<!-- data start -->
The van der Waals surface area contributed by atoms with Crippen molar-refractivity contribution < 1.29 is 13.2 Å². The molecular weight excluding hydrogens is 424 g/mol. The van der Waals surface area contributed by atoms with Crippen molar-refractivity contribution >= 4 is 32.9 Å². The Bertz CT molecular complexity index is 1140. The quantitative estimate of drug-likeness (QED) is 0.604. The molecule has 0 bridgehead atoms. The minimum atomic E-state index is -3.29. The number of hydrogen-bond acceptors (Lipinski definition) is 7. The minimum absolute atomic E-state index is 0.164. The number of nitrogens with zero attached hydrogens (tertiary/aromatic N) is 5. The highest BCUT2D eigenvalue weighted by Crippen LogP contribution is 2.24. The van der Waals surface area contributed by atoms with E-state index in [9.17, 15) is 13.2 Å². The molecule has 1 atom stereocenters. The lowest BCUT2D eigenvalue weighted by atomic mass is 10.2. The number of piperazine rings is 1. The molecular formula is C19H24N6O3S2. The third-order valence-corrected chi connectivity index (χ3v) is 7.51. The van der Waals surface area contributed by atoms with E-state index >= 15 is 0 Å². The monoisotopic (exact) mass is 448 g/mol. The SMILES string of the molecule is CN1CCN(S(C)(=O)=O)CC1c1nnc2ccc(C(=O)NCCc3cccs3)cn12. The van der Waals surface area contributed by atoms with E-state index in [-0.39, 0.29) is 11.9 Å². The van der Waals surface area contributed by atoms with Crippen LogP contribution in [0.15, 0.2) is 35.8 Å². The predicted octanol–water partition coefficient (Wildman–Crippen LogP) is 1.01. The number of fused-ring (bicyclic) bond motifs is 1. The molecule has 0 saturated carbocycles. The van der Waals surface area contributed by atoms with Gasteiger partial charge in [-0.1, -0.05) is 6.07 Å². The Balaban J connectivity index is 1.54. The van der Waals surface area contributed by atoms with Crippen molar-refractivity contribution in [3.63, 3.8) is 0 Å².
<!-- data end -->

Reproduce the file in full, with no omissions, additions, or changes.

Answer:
The van der Waals surface area contributed by atoms with Crippen molar-refractivity contribution < 1.29 is 13.2 Å². The molecular weight excluding hydrogens is 424 g/mol. The van der Waals surface area contributed by atoms with Crippen molar-refractivity contribution >= 4 is 32.9 Å². The Bertz CT molecular complexity index is 1140. The quantitative estimate of drug-likeness (QED) is 0.604. The molecule has 0 bridgehead atoms. The minimum atomic E-state index is -3.29. The number of hydrogen-bond acceptors (Lipinski definition) is 7. The minimum absolute atomic E-state index is 0.164. The number of nitrogens with zero attached hydrogens (tertiary/aromatic N) is 5. The highest BCUT2D eigenvalue weighted by Crippen LogP contribution is 2.24. The van der Waals surface area contributed by atoms with E-state index in [9.17, 15) is 13.2 Å². The molecule has 1 atom stereocenters. The lowest BCUT2D eigenvalue weighted by atomic mass is 10.2. The number of piperazine rings is 1. The molecular formula is C19H24N6O3S2. The third-order valence-corrected chi connectivity index (χ3v) is 7.51. The van der Waals surface area contributed by atoms with E-state index >= 15 is 0 Å². The monoisotopic (exact) mass is 448 g/mol. The SMILES string of the molecule is CN1CCN(S(C)(=O)=O)CC1c1nnc2ccc(C(=O)NCCc3cccs3)cn12. The van der Waals surface area contributed by atoms with E-state index in [-0.39, 0.29) is 11.9 Å². The van der Waals surface area contributed by atoms with Crippen LogP contribution in [0.15, 0.2) is 35.8 Å². The predicted octanol–water partition coefficient (Wildman–Crippen LogP) is 1.01. The number of fused-ring (bicyclic) bond motifs is 1. The molecule has 0 saturated carbocycles. The van der Waals surface area contributed by atoms with Gasteiger partial charge in [-0.1, -0.05) is 6.07 Å². The Balaban J connectivity index is 1.54. The van der Waals surface area contributed by atoms with Crippen molar-refractivity contribution in [3.63, 3.8) is 0 Å².